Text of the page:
Playing with a virtual reality toy may lead the player to imagine features of the device that weren’t there, according to a marketing professor’s study, Learning Through Virtual Product Experience:
The Role of Imagery on True Versus False Memories.
Although object-interactivity will likely improve memory of associations compared to static pictures and text, it may lead to the creation of vivid internally-generated recollections that pose as real memories. Consequently, compared to information conveyed via static pictures and text, object-interactivity may cause people to falsely recognize more non-presented features.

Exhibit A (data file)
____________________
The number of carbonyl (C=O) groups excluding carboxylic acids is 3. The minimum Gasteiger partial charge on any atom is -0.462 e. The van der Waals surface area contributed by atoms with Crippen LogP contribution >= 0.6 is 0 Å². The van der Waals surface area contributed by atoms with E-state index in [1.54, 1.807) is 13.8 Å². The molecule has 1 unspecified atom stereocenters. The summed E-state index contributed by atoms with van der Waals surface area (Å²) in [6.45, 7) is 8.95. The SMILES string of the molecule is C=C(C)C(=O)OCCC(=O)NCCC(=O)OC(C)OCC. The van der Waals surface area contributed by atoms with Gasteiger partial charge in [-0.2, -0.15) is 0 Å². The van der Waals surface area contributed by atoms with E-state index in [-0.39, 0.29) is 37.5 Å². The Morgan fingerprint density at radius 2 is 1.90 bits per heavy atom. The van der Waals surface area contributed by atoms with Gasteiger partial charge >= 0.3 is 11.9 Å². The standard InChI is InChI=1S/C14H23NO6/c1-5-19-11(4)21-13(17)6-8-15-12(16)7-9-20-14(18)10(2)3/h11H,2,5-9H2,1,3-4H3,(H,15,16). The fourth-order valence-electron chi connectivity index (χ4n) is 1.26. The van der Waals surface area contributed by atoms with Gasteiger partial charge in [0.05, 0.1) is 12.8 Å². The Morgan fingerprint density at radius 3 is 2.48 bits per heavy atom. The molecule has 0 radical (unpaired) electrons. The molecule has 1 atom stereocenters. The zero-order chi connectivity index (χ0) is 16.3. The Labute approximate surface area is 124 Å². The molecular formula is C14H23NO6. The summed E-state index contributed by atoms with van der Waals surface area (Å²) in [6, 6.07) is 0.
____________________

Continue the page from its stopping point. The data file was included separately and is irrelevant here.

Perhaps the recollections of that witness who is an avid consumer of a “virtual experience” game aren’t so reliable in other areas. Something to add to your false memory folder.
Thanks: Ars Technica